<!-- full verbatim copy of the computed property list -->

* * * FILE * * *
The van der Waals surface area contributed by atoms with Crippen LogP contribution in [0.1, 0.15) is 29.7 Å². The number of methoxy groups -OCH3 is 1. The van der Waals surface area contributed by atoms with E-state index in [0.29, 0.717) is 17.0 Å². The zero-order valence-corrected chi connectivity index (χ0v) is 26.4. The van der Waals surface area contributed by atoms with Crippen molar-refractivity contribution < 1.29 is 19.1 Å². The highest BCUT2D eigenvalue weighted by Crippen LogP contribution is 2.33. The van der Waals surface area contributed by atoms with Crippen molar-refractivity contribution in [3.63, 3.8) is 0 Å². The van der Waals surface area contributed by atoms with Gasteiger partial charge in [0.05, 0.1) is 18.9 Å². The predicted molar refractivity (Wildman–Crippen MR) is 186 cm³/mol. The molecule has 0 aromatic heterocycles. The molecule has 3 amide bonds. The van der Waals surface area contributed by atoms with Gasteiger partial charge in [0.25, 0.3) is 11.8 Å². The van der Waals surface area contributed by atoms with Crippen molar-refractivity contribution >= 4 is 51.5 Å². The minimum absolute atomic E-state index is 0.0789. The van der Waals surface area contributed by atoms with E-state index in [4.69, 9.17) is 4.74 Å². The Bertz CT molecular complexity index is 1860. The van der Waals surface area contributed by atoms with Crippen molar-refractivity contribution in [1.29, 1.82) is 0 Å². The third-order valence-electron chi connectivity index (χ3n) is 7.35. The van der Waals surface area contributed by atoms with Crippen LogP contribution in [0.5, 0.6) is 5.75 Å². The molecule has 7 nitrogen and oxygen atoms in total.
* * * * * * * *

The van der Waals surface area contributed by atoms with Crippen LogP contribution in [0.1, 0.15) is 29.7 Å². The number of methoxy groups -OCH3 is 1. The van der Waals surface area contributed by atoms with E-state index in [0.29, 0.717) is 17.0 Å². The zero-order valence-corrected chi connectivity index (χ0v) is 26.4. The van der Waals surface area contributed by atoms with Crippen molar-refractivity contribution < 1.29 is 19.1 Å². The highest BCUT2D eigenvalue weighted by Crippen LogP contribution is 2.33. The van der Waals surface area contributed by atoms with Crippen molar-refractivity contribution in [3.63, 3.8) is 0 Å². The van der Waals surface area contributed by atoms with Gasteiger partial charge in [0.05, 0.1) is 18.9 Å². The predicted molar refractivity (Wildman–Crippen MR) is 186 cm³/mol. The molecule has 0 aromatic heterocycles. The molecule has 3 amide bonds. The van der Waals surface area contributed by atoms with Gasteiger partial charge in [0.25, 0.3) is 11.8 Å². The van der Waals surface area contributed by atoms with Crippen molar-refractivity contribution >= 4 is 51.5 Å². The minimum absolute atomic E-state index is 0.0789. The van der Waals surface area contributed by atoms with E-state index in [4.69, 9.17) is 4.74 Å². The Bertz CT molecular complexity index is 1860. The van der Waals surface area contributed by atoms with Crippen molar-refractivity contribution in [1.29, 1.82) is 0 Å². The third-order valence-electron chi connectivity index (χ3n) is 7.35. The van der Waals surface area contributed by atoms with Crippen LogP contribution in [0.5, 0.6) is 5.75 Å². The molecule has 7 nitrogen and oxygen atoms in total.